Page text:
Richardson v. FrancAnnotate this Case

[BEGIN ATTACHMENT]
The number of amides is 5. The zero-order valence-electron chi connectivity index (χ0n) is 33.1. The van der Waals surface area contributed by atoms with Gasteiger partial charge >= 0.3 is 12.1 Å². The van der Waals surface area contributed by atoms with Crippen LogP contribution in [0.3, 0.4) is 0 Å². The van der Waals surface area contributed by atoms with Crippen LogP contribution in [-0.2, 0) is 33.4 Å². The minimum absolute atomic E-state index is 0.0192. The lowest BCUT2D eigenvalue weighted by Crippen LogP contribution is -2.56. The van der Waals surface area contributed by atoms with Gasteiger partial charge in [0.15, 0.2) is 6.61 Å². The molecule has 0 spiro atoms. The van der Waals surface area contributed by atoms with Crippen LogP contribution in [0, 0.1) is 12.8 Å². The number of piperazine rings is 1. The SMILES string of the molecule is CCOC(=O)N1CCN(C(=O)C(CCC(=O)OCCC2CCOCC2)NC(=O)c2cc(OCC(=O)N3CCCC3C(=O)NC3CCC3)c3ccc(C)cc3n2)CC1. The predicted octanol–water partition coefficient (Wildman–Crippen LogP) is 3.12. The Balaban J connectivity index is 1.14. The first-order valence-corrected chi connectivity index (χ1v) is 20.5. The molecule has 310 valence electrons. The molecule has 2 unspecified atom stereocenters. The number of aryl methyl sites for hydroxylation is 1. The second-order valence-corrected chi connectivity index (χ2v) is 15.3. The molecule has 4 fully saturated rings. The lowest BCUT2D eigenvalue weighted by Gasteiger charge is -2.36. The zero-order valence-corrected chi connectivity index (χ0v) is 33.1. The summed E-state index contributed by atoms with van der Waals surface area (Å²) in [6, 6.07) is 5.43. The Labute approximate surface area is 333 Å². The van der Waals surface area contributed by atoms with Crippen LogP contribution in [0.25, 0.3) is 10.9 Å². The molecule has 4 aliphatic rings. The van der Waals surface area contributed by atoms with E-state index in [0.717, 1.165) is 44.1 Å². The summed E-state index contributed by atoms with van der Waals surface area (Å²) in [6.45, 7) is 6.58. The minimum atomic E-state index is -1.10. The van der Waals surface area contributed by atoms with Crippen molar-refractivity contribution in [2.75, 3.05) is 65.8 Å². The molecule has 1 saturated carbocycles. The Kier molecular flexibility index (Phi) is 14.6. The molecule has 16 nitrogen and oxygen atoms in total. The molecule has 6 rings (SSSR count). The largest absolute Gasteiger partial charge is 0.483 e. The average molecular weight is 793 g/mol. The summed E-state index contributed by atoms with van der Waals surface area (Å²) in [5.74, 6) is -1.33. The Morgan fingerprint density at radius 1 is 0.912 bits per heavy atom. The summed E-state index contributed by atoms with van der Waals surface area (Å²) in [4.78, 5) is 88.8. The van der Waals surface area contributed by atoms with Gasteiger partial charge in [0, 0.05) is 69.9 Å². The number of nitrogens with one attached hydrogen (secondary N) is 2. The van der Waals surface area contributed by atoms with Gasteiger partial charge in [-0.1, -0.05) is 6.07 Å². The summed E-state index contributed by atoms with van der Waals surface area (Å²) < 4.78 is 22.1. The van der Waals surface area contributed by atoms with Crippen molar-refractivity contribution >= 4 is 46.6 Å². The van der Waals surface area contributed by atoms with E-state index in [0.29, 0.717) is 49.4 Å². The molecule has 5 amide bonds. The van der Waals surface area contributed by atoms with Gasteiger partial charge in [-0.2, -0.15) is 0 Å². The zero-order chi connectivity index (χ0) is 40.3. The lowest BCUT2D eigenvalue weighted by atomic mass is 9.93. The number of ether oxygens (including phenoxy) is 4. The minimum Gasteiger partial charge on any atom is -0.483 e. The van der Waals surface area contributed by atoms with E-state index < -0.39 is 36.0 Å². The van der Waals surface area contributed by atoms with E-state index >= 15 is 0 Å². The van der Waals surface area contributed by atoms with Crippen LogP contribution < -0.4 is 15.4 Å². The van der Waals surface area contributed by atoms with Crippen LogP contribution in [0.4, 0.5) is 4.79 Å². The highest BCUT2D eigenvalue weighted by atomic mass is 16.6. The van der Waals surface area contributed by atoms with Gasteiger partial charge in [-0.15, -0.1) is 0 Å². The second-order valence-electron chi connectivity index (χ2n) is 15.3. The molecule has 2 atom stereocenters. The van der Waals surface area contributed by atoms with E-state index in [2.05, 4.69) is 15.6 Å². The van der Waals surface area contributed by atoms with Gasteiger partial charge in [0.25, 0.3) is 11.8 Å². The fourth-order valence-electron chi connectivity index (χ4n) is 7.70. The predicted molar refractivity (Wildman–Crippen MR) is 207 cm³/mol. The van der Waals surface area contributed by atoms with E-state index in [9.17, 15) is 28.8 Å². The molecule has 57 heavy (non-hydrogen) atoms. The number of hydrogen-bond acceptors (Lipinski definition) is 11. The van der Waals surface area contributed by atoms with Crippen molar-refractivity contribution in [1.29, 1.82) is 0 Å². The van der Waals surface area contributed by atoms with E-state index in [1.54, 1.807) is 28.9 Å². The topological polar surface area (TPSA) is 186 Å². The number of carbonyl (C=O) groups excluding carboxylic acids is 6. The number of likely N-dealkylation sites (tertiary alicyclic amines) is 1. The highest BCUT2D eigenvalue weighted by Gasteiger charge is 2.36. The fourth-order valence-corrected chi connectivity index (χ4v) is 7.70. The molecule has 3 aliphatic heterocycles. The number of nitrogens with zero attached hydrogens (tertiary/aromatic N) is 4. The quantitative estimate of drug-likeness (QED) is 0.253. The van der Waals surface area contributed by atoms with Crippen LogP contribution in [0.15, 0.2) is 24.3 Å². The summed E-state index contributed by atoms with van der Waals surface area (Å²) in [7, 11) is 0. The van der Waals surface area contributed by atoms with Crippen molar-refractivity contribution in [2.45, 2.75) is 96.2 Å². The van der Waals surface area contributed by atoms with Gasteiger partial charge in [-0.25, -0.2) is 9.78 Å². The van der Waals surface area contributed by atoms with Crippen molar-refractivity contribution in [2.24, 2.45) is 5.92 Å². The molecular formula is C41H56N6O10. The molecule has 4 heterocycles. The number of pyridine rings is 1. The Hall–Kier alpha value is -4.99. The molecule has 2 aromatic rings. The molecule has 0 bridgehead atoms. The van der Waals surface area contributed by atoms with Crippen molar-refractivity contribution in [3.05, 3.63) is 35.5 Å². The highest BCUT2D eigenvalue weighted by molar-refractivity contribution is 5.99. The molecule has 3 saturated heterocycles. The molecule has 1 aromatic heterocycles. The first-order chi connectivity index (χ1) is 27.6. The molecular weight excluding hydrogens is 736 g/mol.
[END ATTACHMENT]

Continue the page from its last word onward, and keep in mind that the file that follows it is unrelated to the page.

In 1989, the Poksays built their Novato home, including a 150-foot long driveway within the 30-foot wide easement running to the site, which was hidden from the street. The easement was over property then owned by the Schaefers and was for access and utility purposes only. The Poksays hired a landscaper, who dug holes, added plants and trees along both sides of the driveway, and installed a drip irrigation system with a line under the driveway. Water fixtures were installed along the driveway for fire safety. The Poksays added lighting, regularly tended to the landscaping, and paid maintenance, water, and other costs. Respondents purchased the property from the Poksays in 2000. The landscaping was mature. Appellants purchased the Schaefer property in 2004. In 2010, without notice, appellant cut the irrigation and electrical lines on both sides of the driveway, including those irrigating respondents’ own property and sent a letter demanding removal of all landscaping and supporting systems from the easement. Respondents filed suit. The court granted respondents an irrevocable parol license. The court of appeal agreed that it would be inequitable to deny respondents an irrevocable license given the substantial investment of time and money and years of acquiescence.